However, as any keen observer could see, the largest financial institutions got larger, the use of derivatives expanded, and most of the protections of a future economic collapse were mired in nonsensical terms. One of these nonsensical assertions is that derivatives could not pose a systemic threat to the economy because they would be “netted out” among the financial institutions. Unfortunately, this is bull-pucky. As we saw with the collapse of Jon Corzine’s MF Global, counterparties refused to part with their cash at settlement time and turned to litigation. In addition, due to the nature of the trading, more than a billion dollars went missing or beyond the reach of U.S. regulators and judicial system. So it is unlikely that a desperate financial situation can be resolved by netting.
The game begins anew …
Along with government-approved relaxation of underwriting standards for those who do not meet conventional safe and sound banking practices, we are now seeing that Congress has approved Dodd-Frank rollbacks and that legislation is likely to be signed by President Donald J. Trump at the urging of a bi-partisan coalition of legislators.
Essentially, the legislation would “relax federal oversight of banks with assets of less than $250 BILLION and need no longer face periodic “stress tests.” We can look forward to this amount being regularly adjusted upwards without much public notice and scrutiny – much as one consumes a large salami, slice-by-slice. In addition, the legislation would designate certain large (but not the largest) financial institutions as being “systemically unimportant” and thus relax the regulatory scrutiny of these institutions. And let us not forget the relaxation of rules governing small home mortgage lenders who will no longer need to comply with the full requirements of HMDA (Home Mortgage Disclosure Act.)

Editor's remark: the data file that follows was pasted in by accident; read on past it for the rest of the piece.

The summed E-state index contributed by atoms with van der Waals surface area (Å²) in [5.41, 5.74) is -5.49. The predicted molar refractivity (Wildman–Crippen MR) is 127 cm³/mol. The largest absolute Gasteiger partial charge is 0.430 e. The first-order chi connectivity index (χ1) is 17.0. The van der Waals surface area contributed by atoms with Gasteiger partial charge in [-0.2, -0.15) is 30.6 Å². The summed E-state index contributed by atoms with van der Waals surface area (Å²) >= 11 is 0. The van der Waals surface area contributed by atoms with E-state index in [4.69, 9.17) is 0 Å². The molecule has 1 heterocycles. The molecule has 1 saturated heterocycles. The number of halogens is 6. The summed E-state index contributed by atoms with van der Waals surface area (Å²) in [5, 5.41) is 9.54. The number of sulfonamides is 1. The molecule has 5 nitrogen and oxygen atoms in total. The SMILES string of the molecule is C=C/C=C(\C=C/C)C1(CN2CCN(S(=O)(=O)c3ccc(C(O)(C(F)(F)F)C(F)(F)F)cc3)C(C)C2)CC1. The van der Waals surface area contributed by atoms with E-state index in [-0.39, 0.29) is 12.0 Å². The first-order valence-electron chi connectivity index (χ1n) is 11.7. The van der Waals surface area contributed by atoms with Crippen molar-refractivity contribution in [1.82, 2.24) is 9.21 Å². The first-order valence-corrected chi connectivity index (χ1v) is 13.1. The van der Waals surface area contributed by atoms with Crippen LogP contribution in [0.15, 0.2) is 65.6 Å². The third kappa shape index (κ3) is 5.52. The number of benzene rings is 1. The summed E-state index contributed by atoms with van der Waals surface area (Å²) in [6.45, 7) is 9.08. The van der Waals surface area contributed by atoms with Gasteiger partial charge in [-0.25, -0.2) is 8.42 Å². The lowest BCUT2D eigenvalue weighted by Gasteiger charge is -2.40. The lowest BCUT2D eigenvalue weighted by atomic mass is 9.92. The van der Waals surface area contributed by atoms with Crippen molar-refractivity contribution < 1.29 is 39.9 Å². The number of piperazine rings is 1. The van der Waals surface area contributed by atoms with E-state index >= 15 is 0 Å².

Bottom line …
We know the devil is in the details – which are manipulated by a legion of high-priced legal weasels – and things in a single bill are never what they appear to be initially as they are modified by technical corrections, government agency interpretations, and follow-on legislation.
And who is watching the watchers? The leadership of most watchdog agencies is politically appointed and often looks like a revolving door between the regulatory agency and the institutions they purport to regulate. Where former government officials with inside knowledge retire as consultants, lobbyists, and in some cases, simply go back to their old desks with greatly increased compensation. If we have seen corruption in the high-visibility institutions like the IRS, DOJ, FBI, CIA, NSA, etc. – just think of the relative anonymity and obscurity of lesser-known watchdog agencies.
We are quickly approaching a day when financial institutions will repeal the part of Dodd-Frank known “Volker Rule” and can engage in using depositors funds for risky speculative bets on their own behalf – and be allowed to offset a collapse by simply taking a portion of their depositor’s funds. A risk the depositor has not assumed whether an account was insured by an instrumentality of the federal government.
Be prepared. Develop multiple sources of independent revenue streams. Invest in multiple asset classes. Do not rely on a single financial institution. Read the news carefully and respond accordingly.